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Stone Fruit

​Arm yourself with these tips to take advantage of sweet and juicy summer apricots, peaches, nectarines, and plums before it’s too late

Optimal Storage

  • If unripe, store at room temperature out of the sunlight. Place in a closed paper bag to speed ripening.
  • Once ripe, refrigerate loose in the low humidity drawer.
  • Peaches, nectarines, and apricots will become mealy if left in the fridge too long.
  • Do not wash until ready to use.

Freezing

​Remove the skin from stone fruits before freezing. It’s extra work, but worth the effort.

  1. Blanch and cool: Bring a large pot of water to a boil. Have an ice water bath ready. Using a paring knife, make a shallow X in the bottom end of each fruit. Lower the stone fruit into the boiling water and leave them there for 30 seconds. Use a slotted spoon to transfer the fruit to the ice water bath.
  2. Peel: Gently rub the skin from the stone fruit and peel it off; it should come away from the flesh easily.
  3. Remove pits and cut into desired size (whole, halves, or slices).
  4. Dip in a solution of lemon juice and water (1 tbsp lemon juice in 1/4 cup water) to prevent darkening (optional).
  5. Lay the prepared fruit in a single layer on a lined baking sheet and freeze.
  6. Transfer to an airtight container and store frozen.

Root to Fruit

​Peels

The skins of apricots, peaches, nectarines, and plums are all edible. If removed for a recipe, the peels can be used to flavour water or tea or blended into a smoothie.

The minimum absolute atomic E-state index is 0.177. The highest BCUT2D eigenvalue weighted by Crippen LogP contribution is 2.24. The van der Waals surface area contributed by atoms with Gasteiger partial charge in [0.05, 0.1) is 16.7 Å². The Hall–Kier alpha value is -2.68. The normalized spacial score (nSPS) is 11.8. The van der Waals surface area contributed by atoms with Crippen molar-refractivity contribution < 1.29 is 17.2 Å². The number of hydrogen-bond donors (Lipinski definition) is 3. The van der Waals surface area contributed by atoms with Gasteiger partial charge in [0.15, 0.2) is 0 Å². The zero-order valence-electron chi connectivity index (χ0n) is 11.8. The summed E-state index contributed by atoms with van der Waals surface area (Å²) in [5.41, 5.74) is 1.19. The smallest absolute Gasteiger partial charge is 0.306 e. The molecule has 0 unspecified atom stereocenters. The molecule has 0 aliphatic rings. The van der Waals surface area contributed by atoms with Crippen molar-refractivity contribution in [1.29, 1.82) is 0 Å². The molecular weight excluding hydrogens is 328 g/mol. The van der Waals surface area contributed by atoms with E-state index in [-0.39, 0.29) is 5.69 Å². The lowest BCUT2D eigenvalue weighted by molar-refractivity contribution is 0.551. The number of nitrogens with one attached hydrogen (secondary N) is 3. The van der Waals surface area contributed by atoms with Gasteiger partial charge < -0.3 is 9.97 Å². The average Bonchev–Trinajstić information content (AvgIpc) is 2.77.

Pitting Stone Fruits

Removing the pit of stone fruits can be a tricky and sometimes wasteful business. Follow these steps to pit a ripe nectarine:

  1. Cut all the way around the fruit following the seam, then gently twist it open.
  2. Take the half that still contains the pit and slice it lengthwise down the middle.
  3. Gently pry the two sections apart.
  4. Take the segment that still has the pit and prop it on its small end so you can cut out the pit, leaving the fruit undamaged.

Pits

The outer shell of the pits can be used to infuse liquid (e.g. water for tea or sorbet, dairy for cakes) with a mild fruit flavour.

The inside of the pit is a kernel that looks like an almond, which contains the dangerous chemical hydrogen cyanide. It can be roasted to impart a marzipan flavour, but check a recipe from a verified source before doing so to be sure you are proceeding safely.

Revival

​Bruised

Remove bruises. The rest of the fruit can be used up.

Prevent Browning

To prevent stone fruits from turning brown, toss with lemon juice after slicing.

Overripe

Overripe stone fruits are wonderful in baked dishes, smoothies, and jams.